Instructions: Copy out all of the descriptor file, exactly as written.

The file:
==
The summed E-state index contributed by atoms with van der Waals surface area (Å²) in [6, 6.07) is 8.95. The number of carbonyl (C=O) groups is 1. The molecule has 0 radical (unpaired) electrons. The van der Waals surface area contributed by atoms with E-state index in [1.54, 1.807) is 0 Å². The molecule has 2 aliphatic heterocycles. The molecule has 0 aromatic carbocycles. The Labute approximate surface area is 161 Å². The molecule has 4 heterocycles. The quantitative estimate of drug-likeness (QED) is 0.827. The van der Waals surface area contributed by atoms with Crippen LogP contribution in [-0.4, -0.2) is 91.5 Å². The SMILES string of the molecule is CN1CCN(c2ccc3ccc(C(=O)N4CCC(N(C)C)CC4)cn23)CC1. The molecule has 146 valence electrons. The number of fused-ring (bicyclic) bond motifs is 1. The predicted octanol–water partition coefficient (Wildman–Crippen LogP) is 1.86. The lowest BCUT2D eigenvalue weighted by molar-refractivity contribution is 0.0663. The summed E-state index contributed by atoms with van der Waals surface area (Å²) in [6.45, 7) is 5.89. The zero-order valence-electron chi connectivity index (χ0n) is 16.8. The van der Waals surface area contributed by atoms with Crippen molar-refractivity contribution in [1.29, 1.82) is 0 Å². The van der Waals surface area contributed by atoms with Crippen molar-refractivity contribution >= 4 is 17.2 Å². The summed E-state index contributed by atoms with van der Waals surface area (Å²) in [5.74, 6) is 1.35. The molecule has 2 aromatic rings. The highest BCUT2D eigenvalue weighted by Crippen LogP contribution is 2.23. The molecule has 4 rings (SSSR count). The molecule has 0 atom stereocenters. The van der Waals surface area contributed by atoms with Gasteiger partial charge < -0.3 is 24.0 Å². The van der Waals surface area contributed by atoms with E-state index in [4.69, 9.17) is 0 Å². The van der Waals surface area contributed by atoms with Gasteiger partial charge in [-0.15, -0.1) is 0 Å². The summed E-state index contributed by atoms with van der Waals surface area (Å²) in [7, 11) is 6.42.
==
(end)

The summed E-state index contributed by atoms with van der Waals surface area (Å²) in [6, 6.07) is 8.95. The number of carbonyl (C=O) groups is 1. The molecule has 0 radical (unpaired) electrons. The van der Waals surface area contributed by atoms with E-state index in [1.54, 1.807) is 0 Å². The molecule has 2 aliphatic heterocycles. The molecule has 0 aromatic carbocycles. The Labute approximate surface area is 161 Å². The molecule has 4 heterocycles. The quantitative estimate of drug-likeness (QED) is 0.827. The van der Waals surface area contributed by atoms with Crippen LogP contribution in [-0.4, -0.2) is 91.5 Å². The SMILES string of the molecule is CN1CCN(c2ccc3ccc(C(=O)N4CCC(N(C)C)CC4)cn23)CC1. The molecule has 146 valence electrons. The number of fused-ring (bicyclic) bond motifs is 1. The predicted octanol–water partition coefficient (Wildman–Crippen LogP) is 1.86. The lowest BCUT2D eigenvalue weighted by molar-refractivity contribution is 0.0663. The summed E-state index contributed by atoms with van der Waals surface area (Å²) in [6.45, 7) is 5.89. The zero-order valence-electron chi connectivity index (χ0n) is 16.8. The van der Waals surface area contributed by atoms with Crippen molar-refractivity contribution in [1.29, 1.82) is 0 Å². The van der Waals surface area contributed by atoms with Crippen molar-refractivity contribution >= 4 is 17.2 Å². The summed E-state index contributed by atoms with van der Waals surface area (Å²) in [5.74, 6) is 1.35. The molecule has 2 aromatic rings. The highest BCUT2D eigenvalue weighted by Crippen LogP contribution is 2.23. The molecule has 4 rings (SSSR count). The molecule has 0 atom stereocenters. The van der Waals surface area contributed by atoms with Gasteiger partial charge < -0.3 is 24.0 Å². The van der Waals surface area contributed by atoms with E-state index in [4.69, 9.17) is 0 Å². The van der Waals surface area contributed by atoms with Gasteiger partial charge in [-0.15, -0.1) is 0 Å². The summed E-state index contributed by atoms with van der Waals surface area (Å²) in [7, 11) is 6.42.